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“Don’t make me prove it. Nobody needs to see my ass hanging out the back of this thing.”

Jamison blew her nose on the rough paper towels near the sink, then splashed cold water on her face in an effort to alleviate the redness.

It didn’t work. She still looked like she’d been on a three-day crying jag. Which at the moment didn’t feel that far from the truth. It had been six hours since Ryder had ripped her heart out of her chest and this was the first time she’d been able to go longer than five minutes without bursting into tears. Could she be more of a loser? Then again, could he be more of a jerk?

The worst part? She’d been holed up in the back of a coffeehouse two blocks from the hospital for the last four hours. When she’d left the hospital, she’d originally planned on going straight back to the hotel. But she couldn’t—not when she was this big of a mess. Jared’s whole life had fallen apart that day. The last thing he needed was to deal with his hysterical sister.

But there was nowhere else for her to go. So she’d wandered the streets of suburban Houston for two hours, pretending to window shop. But everywhere she went, people stopped her to see if she was all right. Damn Texans. They were too nice for their own good—or anyone else’s, for that matter.

After the sixth person asked her if they could call someone for her, she gave up. Thank God she’d been in front of Genuine Javas, a coffeehouse equipped with very dark corners and customers who had no trouble minding their own business.

But she couldn’t stay here forever. In the last hour, her phone had blown up with texts from Jared, Quinn, even Ryder himself—all asking if she was okay or demanding to know where she was. Normally, she’d ignore them all, but it had been a hell of a day. The last thing she wanted to do was add to the drama. Besides, it was two in the morning and the coffeehouse was about to close.

Which was why she was now standing in the bathroom, washing her face and trying desperately to erase the damage caused by her six-hour freak out. She’d texted Jared that she was fine and would be back at the hotel soon. But she couldn’t show up looking like this. Not if she didn’t want him to wrap his hands around Ryder’s throat and squeeze until he was in as bad a shape as Wyatt was.

While that might have been a little satisfying—okay, more than a little—the fact of the matter was Ryder hadn’t done anything wrong. He’d warned her going in that the thing between them was just temporary. That it was just for fun. Hell, she’d said the words more than once herself. It wasn’t his fault that she had let it become more than that.

Which was her own stupidity. After all, hadn’t she always known she wasn’t enough for Ryder? He was a rock and roll god and she, she was just one of the little people. Or not so little people if she was being brutally honest. It wasn’t a shock that he’d dumped her, just that he’d ever looked twice at her to begin with.

She glanced at the clock on her phone, wondered if the cab she’d called had shown up yet. Figuring there was a good shot it was waiting on her, she wandered outside only to be slapped in the face by the darkly humid heat of a summer night in Houston.

Sure enough, there was a yellow cab waiting next to the handicapped spots. She climbed in, gave the driver the hotel’s name. He nodded, then called in to his dispatcher. She didn’t bother to listen to what he was saying—she was exhausted, completely worn out from the emotional roller coaster she’d ridden all day. Settling back against her seat, she closed her eyes and prepared to zone out for the length of the trip. She’d spent the last six hours locked in her head— not a pretty place at the best of times, let alone after everything that had happened that day—and it was more than time for a break.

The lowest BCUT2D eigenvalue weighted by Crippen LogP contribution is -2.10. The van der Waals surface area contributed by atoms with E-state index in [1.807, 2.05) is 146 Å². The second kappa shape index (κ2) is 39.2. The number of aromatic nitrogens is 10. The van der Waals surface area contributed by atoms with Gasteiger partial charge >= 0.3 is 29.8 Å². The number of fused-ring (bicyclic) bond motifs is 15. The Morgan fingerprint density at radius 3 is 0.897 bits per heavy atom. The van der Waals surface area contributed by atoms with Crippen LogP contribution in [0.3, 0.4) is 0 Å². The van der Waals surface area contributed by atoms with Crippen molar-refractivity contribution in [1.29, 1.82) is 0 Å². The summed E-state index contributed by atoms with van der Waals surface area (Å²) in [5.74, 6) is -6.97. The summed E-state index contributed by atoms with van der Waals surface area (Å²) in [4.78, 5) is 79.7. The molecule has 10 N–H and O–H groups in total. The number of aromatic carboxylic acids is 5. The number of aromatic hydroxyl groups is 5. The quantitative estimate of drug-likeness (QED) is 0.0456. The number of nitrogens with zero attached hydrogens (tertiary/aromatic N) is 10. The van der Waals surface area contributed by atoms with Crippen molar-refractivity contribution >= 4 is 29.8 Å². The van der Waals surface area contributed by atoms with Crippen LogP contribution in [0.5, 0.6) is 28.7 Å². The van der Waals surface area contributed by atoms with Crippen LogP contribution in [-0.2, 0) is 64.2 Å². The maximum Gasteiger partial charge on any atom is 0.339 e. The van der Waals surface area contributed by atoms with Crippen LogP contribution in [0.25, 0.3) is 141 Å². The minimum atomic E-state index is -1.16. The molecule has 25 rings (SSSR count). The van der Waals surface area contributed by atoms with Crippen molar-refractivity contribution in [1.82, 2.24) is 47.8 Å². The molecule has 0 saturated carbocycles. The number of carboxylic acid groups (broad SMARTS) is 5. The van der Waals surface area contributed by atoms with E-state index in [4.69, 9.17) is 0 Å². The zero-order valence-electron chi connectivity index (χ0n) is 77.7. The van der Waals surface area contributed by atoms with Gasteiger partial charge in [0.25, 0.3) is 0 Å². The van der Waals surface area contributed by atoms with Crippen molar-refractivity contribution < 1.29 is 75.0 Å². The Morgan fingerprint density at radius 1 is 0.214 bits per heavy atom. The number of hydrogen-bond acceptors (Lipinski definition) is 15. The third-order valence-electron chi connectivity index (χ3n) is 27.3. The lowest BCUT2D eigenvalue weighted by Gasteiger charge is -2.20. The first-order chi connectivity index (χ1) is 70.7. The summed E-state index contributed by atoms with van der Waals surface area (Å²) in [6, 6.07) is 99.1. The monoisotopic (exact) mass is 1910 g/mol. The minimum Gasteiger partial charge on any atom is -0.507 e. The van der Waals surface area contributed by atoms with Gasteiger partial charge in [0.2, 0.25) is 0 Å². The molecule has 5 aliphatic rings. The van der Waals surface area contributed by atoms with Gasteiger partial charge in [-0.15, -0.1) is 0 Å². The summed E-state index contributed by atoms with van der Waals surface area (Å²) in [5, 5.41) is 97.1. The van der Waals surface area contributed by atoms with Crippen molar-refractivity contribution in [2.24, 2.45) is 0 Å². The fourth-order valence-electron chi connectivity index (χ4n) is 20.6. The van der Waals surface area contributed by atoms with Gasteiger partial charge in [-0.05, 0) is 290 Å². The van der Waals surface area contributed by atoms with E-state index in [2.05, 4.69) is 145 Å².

Except the driver didn’t seem to understand how tired she was. He’d barely pulled into traffic before he started fiddling with the radio, moving through a bunch of stations and a lot of static before settling on one that declared it was the home of rock in Houston.

Her stomach pitched and rolled. “Please,” she said in a voice little above a whisper. “Can you turn that off?” With her luck, they’d play a Shaken Dirty song, and she just wasn’t up to hearing Ryder’s voice right now. Not if she wanted to get to the hotel without having a complete and total emotional breakdown.

“Sure, sure,” the man said in heavily accented English. He tossed a nervous glance over his shoulder at her. “But this is a good station. Good music.”

“I’m sure it is. But I have a headache. I don’t want to listen right now.”

“Oh. Yes. Of course.” He stopped at a red light, reached for the dial. But instead of turning the radio off, he just played with it for a minute, before tuning it back to the exact same station.

She started to ask again, but before she could get the words out, the song ended and the DJ came back on. “That was ‘Take Me’ by Darkness. Now, we have a special treat for you—an in-studio performance of a brand new song by one of your favorite bands. Earlier tonight, Ryder Matthews, lead singer of Shaken Dirty, stopped by and did a quick interview with us, which we’ll be playing in its entirety tomorrow morning at eight a.m.

“But he also sang a brand new song for us, one that’s not on any of Shaken Dirty’s albums. In fact, it’s never been recorded before. So, with no further discussion, here’s Ryder Matthews singing, ‘Pieces of You.’”

Confused, Jamison froze as the opening chords of a song played on acoustic guitar filled the cab. She knew it was Ryder playing—she’d heard him often enough to recognize his style—but the idea that he’d stopped by a radio station today made absolutely no sense. Not when Wyatt was in the hospital. And not after everything that had happened.

Unless he’d been trying to do damage control, to get the word out that Shaken Dirty was just fine, despite the disasters that were recorded in that damn dressing room. But then, why the song? Surely a quick interview would have been enough to at least start on the damage control.